Yup. Ear plugs are a pain literally and figuratively, but I use them because the alternative is worse. I use pressure sensitive earplugs (sonic II) which give you much more of a sense of musical nuances during quiet passages, but block high volume sound. These plugs are popular among gun enthusiasts.
     
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  13. 137dB is obscenely loud and incredibly dangerous. The safe workplace limit is 85dB this is a whopping 52dB above that. Let that sink in....
     
    matthewbrown likes this.
  14. wathaet

    wathaet

    May 27, 2007
    I also use this type of earplugs, same principle and made from hunters, works far better for me than expensive etymotics, passive or electronic.
    In the pit you easily get the brass pointing right at your head, and they sit in a tight row, so being close to and aimed at by a number of trombones and trumpets is not unfamilliar. Trust me, they can get absurdly loud and can easily hit the most pain sensitive frequencyrange.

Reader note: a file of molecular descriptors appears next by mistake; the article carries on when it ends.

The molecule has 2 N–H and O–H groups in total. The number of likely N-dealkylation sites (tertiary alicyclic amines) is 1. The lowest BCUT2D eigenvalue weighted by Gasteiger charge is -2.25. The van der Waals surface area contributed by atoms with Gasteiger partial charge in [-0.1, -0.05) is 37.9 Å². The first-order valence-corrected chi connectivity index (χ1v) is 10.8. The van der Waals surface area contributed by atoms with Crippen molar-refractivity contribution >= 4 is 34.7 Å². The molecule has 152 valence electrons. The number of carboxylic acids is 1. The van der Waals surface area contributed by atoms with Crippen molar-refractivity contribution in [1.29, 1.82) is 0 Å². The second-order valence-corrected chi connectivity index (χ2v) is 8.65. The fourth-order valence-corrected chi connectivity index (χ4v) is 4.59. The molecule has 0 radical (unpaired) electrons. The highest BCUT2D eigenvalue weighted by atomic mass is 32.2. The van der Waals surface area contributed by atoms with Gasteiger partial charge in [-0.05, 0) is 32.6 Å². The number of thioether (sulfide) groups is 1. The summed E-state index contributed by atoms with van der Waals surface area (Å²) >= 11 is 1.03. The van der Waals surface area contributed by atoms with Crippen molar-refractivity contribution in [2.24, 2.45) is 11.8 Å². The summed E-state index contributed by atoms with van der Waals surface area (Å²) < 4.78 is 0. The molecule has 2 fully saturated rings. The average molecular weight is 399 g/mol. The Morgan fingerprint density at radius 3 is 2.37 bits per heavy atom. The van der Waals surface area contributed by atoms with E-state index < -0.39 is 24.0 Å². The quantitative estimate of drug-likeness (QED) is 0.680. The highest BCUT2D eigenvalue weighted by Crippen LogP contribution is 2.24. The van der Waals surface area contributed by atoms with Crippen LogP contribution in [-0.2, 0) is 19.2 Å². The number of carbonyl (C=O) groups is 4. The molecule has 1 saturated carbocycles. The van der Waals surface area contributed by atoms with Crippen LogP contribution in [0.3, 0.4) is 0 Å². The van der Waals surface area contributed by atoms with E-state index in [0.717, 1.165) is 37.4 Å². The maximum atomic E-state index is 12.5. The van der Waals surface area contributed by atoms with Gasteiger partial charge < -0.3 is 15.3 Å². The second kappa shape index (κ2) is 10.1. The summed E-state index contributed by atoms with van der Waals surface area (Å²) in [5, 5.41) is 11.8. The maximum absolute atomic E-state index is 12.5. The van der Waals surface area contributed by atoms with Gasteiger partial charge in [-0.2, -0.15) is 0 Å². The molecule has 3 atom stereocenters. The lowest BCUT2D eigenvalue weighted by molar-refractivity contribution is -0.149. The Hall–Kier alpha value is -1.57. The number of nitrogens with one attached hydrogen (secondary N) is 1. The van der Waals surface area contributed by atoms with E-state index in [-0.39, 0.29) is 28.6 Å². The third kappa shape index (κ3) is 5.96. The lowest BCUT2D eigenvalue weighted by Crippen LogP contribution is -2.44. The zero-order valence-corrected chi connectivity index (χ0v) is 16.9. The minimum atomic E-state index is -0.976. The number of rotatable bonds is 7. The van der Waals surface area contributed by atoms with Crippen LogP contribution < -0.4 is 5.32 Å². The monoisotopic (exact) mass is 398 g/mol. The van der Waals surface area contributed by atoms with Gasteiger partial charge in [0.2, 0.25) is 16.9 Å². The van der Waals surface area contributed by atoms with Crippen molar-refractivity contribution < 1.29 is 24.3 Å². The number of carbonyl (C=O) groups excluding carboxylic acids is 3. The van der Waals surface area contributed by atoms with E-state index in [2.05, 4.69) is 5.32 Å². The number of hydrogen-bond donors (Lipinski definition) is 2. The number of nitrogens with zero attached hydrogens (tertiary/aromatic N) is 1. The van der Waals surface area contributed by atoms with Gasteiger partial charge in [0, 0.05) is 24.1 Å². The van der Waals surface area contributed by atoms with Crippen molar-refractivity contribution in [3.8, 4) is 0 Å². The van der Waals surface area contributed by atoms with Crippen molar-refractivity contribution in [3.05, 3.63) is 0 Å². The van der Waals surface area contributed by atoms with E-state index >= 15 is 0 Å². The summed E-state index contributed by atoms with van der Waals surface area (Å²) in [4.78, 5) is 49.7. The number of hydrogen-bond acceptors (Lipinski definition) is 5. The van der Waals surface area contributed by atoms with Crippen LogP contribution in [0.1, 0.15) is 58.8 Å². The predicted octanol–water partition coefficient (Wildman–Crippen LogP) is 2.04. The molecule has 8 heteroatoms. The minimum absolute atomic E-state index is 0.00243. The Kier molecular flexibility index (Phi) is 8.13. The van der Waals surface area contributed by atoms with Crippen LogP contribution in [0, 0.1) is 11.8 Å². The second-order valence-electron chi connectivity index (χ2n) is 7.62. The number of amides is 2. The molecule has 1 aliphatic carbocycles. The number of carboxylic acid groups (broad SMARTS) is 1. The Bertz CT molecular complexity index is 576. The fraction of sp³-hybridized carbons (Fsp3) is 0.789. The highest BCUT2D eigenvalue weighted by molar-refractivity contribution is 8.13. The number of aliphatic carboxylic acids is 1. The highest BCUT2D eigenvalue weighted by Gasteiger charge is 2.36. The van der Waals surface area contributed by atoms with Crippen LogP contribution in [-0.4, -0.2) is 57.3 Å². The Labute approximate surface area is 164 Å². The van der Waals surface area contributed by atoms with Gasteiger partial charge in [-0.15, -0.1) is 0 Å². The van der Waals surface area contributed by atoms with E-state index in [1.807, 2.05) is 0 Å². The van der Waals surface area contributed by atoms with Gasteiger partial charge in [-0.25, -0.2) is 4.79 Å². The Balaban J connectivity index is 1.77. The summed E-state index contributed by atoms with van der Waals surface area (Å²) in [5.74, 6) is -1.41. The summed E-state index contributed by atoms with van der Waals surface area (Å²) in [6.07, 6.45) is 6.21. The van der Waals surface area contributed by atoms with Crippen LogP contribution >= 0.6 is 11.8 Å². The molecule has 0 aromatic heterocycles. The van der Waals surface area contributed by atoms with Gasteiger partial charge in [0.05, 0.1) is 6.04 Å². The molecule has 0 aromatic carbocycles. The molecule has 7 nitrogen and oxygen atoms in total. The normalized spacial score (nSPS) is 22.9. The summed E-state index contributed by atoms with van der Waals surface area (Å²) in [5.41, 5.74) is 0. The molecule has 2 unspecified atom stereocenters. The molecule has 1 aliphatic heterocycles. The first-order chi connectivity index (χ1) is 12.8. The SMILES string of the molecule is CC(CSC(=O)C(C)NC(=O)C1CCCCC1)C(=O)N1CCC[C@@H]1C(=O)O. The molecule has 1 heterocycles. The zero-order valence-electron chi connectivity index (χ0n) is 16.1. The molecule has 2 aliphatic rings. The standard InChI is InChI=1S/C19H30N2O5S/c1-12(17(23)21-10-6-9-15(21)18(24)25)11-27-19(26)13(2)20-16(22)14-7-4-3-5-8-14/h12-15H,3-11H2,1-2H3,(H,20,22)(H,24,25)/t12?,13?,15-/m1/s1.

15. wathaet

    wathaet

    May 27, 2007
    Well, limit is not 85 db peak levels. That is not how it works. 137 is above legal peaks as wel, but I sincerely doubt that was a real level at his ears. If it was, the whole section would have been severely hurt.
    Edit: apparently measured 3 ft from bell. Not sure how far from player
     
    Last edited: Mar 29, 2018
  16. bengreen

    bengreen

    Jan 26, 2016
    San Diego

    I'm curious, how did they come up with the 137db figure?

    I'm probably one of the few guys here who has spent a lot of time up close and personal with operating jet engines. Usually with 30db foam plugs underneath a pair of David Clarks. But there have been occasions when I've been caught unprotected (and have the tinitus to prove it).

    I've been in many uncomfortable and often painful situations in orchestra, and have no doubt it's damaging. But nothing in orchestra has come even remotely close to the sustained, agonizing assault I experienced in aviation. You can't even imagine.

    So again, just wondering how they came up with that figure.
     
    Last edited: Mar 29, 2018
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  17. Ben B

    Ben B

    Jul 13, 2006
    San Diego, CA